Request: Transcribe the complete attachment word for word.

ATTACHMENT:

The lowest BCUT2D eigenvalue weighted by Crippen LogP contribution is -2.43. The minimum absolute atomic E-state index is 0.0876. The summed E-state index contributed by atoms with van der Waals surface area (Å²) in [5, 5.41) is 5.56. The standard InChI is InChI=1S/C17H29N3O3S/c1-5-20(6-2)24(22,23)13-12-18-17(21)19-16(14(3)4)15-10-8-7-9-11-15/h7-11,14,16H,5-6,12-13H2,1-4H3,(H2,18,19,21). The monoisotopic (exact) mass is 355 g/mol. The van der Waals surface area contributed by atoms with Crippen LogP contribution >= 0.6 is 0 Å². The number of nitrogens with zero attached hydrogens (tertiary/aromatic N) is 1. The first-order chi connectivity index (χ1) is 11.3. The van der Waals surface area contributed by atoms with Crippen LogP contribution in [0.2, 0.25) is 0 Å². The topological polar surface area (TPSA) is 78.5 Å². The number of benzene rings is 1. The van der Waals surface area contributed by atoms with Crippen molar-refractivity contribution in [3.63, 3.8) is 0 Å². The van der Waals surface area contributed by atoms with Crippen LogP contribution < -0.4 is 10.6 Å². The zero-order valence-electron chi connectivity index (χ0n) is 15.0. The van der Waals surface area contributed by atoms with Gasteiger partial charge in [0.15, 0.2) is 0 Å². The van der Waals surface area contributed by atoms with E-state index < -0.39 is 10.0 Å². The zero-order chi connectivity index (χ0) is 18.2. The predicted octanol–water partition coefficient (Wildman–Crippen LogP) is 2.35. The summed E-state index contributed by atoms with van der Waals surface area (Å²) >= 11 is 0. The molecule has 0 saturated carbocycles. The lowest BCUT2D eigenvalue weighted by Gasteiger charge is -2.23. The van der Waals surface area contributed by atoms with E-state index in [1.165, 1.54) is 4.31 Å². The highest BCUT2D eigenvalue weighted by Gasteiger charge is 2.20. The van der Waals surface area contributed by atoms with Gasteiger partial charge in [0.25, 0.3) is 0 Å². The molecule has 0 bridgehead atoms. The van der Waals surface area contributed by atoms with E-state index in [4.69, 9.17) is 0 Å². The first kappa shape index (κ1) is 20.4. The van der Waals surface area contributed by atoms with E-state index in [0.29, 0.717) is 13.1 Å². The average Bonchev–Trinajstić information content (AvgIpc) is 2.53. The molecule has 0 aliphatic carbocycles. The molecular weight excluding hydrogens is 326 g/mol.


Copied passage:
The lowest BCUT2D eigenvalue weighted by Crippen LogP contribution is -2.43. The minimum absolute atomic E-state index is 0.0876. The summed E-state index contributed by atoms with van der Waals surface area (Å²) in [5, 5.41) is 5.56. The standard InChI is InChI=1S/C17H29N3O3S/c1-5-20(6-2)24(22,23)13-12-18-17(21)19-16(14(3)4)15-10-8-7-9-11-15/h7-11,14,16H,5-6,12-13H2,1-4H3,(H2,18,19,21). The monoisotopic (exact) mass is 355 g/mol. The van der Waals surface area contributed by atoms with Crippen LogP contribution >= 0.6 is 0 Å². The number of nitrogens with zero attached hydrogens (tertiary/aromatic N) is 1. The first-order chi connectivity index (χ1) is 11.3. The van der Waals surface area contributed by atoms with Crippen LogP contribution in [0.2, 0.25) is 0 Å². The topological polar surface area (TPSA) is 78.5 Å². The number of benzene rings is 1. The van der Waals surface area contributed by atoms with Crippen molar-refractivity contribution in [3.63, 3.8) is 0 Å². The van der Waals surface area contributed by atoms with Crippen LogP contribution < -0.4 is 10.6 Å². The zero-order valence-electron chi connectivity index (χ0n) is 15.0. The van der Waals surface area contributed by atoms with Gasteiger partial charge in [0.15, 0.2) is 0 Å². The van der Waals surface area contributed by atoms with E-state index < -0.39 is 10.0 Å². The zero-order chi connectivity index (χ0) is 18.2. The predicted octanol–water partition coefficient (Wildman–Crippen LogP) is 2.35. The summed E-state index contributed by atoms with van der Waals surface area (Å²) >= 11 is 0. The molecule has 0 saturated carbocycles. The lowest BCUT2D eigenvalue weighted by Gasteiger charge is -2.23. The van der Waals surface area contributed by atoms with E-state index in [1.165, 1.54) is 4.31 Å². The highest BCUT2D eigenvalue weighted by Gasteiger charge is 2.20. The van der Waals surface area contributed by atoms with Gasteiger partial charge in [0.25, 0.3) is 0 Å². The molecule has 0 bridgehead atoms. The van der Waals surface area contributed by atoms with E-state index in [4.69, 9.17) is 0 Å². The first kappa shape index (κ1) is 20.4. The van der Waals surface area contributed by atoms with E-state index in [0.29, 0.717) is 13.1 Å². The average Bonchev–Trinajstić information content (AvgIpc) is 2.53. The molecule has 0 aliphatic carbocycles. The molecular weight excluding hydrogens is 326 g/mol.